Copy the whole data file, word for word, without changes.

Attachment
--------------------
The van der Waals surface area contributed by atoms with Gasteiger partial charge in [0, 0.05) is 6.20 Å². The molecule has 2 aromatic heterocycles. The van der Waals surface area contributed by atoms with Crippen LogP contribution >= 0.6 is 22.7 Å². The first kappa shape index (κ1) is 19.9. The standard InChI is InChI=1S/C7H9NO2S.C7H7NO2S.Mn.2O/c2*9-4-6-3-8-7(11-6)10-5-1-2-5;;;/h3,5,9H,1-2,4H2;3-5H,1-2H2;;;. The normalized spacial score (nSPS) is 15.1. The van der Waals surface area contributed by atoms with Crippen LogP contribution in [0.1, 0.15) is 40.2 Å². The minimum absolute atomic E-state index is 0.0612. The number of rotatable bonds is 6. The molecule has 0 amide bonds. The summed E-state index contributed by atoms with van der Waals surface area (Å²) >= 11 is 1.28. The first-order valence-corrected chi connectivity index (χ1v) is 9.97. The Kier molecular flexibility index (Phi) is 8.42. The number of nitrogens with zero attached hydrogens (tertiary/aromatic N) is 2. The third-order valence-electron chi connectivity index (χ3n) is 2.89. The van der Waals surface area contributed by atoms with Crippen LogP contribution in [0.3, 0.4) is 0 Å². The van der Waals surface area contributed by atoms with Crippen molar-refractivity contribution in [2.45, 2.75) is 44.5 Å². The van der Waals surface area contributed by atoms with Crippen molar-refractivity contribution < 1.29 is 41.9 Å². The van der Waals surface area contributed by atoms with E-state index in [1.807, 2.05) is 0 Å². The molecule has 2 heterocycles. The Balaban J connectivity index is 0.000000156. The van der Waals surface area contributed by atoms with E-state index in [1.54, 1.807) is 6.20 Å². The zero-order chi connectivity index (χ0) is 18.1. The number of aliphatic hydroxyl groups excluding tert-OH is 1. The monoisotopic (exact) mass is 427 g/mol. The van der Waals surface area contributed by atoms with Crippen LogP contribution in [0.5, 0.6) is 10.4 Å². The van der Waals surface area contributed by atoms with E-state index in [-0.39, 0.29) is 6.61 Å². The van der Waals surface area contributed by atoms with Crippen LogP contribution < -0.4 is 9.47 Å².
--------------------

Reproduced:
The van der Waals surface area contributed by atoms with Gasteiger partial charge in [0, 0.05) is 6.20 Å². The molecule has 2 aromatic heterocycles. The van der Waals surface area contributed by atoms with Crippen LogP contribution >= 0.6 is 22.7 Å². The first kappa shape index (κ1) is 19.9. The standard InChI is InChI=1S/C7H9NO2S.C7H7NO2S.Mn.2O/c2*9-4-6-3-8-7(11-6)10-5-1-2-5;;;/h3,5,9H,1-2,4H2;3-5H,1-2H2;;;. The normalized spacial score (nSPS) is 15.1. The van der Waals surface area contributed by atoms with Crippen LogP contribution in [0.1, 0.15) is 40.2 Å². The minimum absolute atomic E-state index is 0.0612. The number of rotatable bonds is 6. The molecule has 0 amide bonds. The summed E-state index contributed by atoms with van der Waals surface area (Å²) >= 11 is 1.28. The first-order valence-corrected chi connectivity index (χ1v) is 9.97. The Kier molecular flexibility index (Phi) is 8.42. The number of nitrogens with zero attached hydrogens (tertiary/aromatic N) is 2. The third-order valence-electron chi connectivity index (χ3n) is 2.89. The van der Waals surface area contributed by atoms with Crippen LogP contribution in [0.3, 0.4) is 0 Å². The van der Waals surface area contributed by atoms with Crippen molar-refractivity contribution in [2.45, 2.75) is 44.5 Å². The van der Waals surface area contributed by atoms with Crippen molar-refractivity contribution < 1.29 is 41.9 Å². The van der Waals surface area contributed by atoms with E-state index in [1.807, 2.05) is 0 Å². The molecule has 2 heterocycles. The Balaban J connectivity index is 0.000000156. The van der Waals surface area contributed by atoms with E-state index in [1.54, 1.807) is 6.20 Å². The zero-order chi connectivity index (χ0) is 18.1. The number of aliphatic hydroxyl groups excluding tert-OH is 1. The monoisotopic (exact) mass is 427 g/mol. The van der Waals surface area contributed by atoms with Crippen LogP contribution in [0.5, 0.6) is 10.4 Å². The van der Waals surface area contributed by atoms with E-state index in [-0.39, 0.29) is 6.61 Å². The van der Waals surface area contributed by atoms with Crippen LogP contribution < -0.4 is 9.47 Å².